A FEW years ago, in an interview BN conducted with Roman Gonzalez, the diminutive Nicaraguan said he lived by the “law of the jungle” while growing up in Barrio La Esperanza, a poverty-stricken suburb of Managua.

The dead-end streets are filled with crime but lack a decent level of sanitation. Flooding is frequent, and the rising waters attract a swarm of bugs and rodents. Gonzalez’ father opportunistically used this rather bleak context to ply his trade – door-to-door sales of cleaning supplies and insecticides. His employment record was patchy at best, meaning the Gonzalez household struggled to make ends meet and little Roman, just a child at the time, would frequently join his father on sales trips around their community of roughly 1,000 souls.

That’s a fairly steep learning curve for a young lad in the balmy climate of Nicaragua, though even when Roman merely wanted to play with his friends outside, he would have to adopt the sort of warrior mentality that has helped him rise to the top of the toughest of sports.

“I had to have a really rough personality in my neighbourhood, even if I wasn’t that type of person, in the meaning that in order to survive in the neighbourhood and walk outside and do normal activities, play with the other kids, I had to adopt the law of the strongest,” he told Boxing News.

“I had to be rough. I always mention where I come from because I feel it’s motivation for other young athletes and other young kids to know that even if you’re brought up within the struggle, if they really want to be able to get somewhere in life they can perfectly obtain it as long as they have discipline and motivation.”

Those are two qualities Gonzalez showed when he first pulled on a pair of gloves – though those gloves were of the rubber variety, more like the type an electrician would wear as he could not afford a real pair of boxing gloves.

In place of a heavy bag, Roman filled a milk sack with sand and hung it from the guava tree in his back garden, pounding away while his father, himself a former boxer, watched on.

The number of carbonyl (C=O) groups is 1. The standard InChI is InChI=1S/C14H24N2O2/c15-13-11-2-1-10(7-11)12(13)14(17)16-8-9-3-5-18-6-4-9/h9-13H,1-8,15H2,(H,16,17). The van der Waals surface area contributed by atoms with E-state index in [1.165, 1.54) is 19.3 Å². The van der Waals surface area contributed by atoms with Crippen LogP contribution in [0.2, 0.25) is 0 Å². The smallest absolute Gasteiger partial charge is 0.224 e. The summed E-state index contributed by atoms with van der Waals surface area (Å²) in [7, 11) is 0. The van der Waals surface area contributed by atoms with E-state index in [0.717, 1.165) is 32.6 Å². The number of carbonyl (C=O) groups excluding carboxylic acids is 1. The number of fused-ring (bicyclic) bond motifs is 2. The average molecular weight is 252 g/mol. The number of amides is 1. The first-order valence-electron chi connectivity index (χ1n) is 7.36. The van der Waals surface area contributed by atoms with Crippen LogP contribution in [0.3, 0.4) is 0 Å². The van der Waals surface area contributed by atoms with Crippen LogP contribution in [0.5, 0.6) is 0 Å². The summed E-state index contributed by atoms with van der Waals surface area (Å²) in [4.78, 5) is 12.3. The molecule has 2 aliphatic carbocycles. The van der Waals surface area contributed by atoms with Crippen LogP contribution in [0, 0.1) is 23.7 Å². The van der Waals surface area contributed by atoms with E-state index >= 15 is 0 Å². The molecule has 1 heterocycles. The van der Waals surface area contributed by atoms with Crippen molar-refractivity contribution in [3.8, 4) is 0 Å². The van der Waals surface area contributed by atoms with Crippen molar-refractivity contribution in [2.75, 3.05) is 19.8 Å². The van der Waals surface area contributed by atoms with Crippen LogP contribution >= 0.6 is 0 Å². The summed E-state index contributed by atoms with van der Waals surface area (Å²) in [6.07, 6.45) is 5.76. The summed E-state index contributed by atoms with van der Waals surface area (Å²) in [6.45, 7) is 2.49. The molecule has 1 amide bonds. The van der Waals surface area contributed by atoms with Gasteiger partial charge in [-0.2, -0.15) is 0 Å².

As is so often the case in stories shaped by boxing, Gonzalez was carved by the sport into a demonically driven fighter, desperate to claw his family out of their financial troubles – something three previous generations of fighters could not do.

“I believe that’s helped me to become the champion that I am, but not just me, other great champions have also been motivated by that understanding of having to value what it is to have money and what it is to not have money. That’s why I make an effort every day to keep being an athlete of recognition.”

Now, after 11 years as a professional and world titles in three weight divisions, Gonzalez is finally recognised for what he is – the best fighter on the planet. When Floyd Mayweather retired last year, the boxing fraternity turned in unison to ‘Chocolatito’ to place him atop the pound-for-pound throne. It’s taken the 29-year-old years of hammering the best fighters in boxing’s lowest weight divisions to earn that status. Roman wasn’t built in a day.

“I feel happy and I feel motivated, it’s a great feeling to be where I’m at and to have a team and a promoter that help me and give me opportunities to be able to shine,” he said.

Softly-spoken and particularly unassuming, Gonzalez has been a stalwart of pound-for-pound lists for years and has gradually crept up them as he moved from strawweight, to light-fly, to flyweight with ease.

Last year, his stock soared. Just as Mayweather was winding down his record-breaking career, Gonzalez made his debut on American broadcast giant HBO. Boxing on a Gennady Golovkin undercard for the first time – marking the conception of everyone’s favourite double act – Roman dazzled against Edgar Sosa, bludgeoning the former champion inside two rounds. It was the perfect introduction to the masses.

Where Mayweather was balletic in his work, Gonzalez is ballistic. Gonzalez’ left hand is rapid and potent while his right holds the kind of power that can change a multi-weight world champion into a complete novice in an instant.

A perfect storm of fearsome offensive weaponry mixed with technical brilliance makes him a joy to behold, and it was all on display against Sosa. Up and down like a yo-yo, Sosa was badly out of his depth.

A ninth-round demolition of former two-weight world champion Brian Viloria followed, before McWilliams Arroyo managed to take Gonzalez the 12-round distance in April. All were on HBO, and all served as extended showcases of Roman’s majesty.

Roman Gonzalez

His success has brought unprecedented attention to the lower weights and, of course, to the man himself. At 5ft 3ins, unable to speak English and promoted by a Japanese outfit (Teiken), ‘Chocolatito’ is an unlikely flag-bearer for boxing.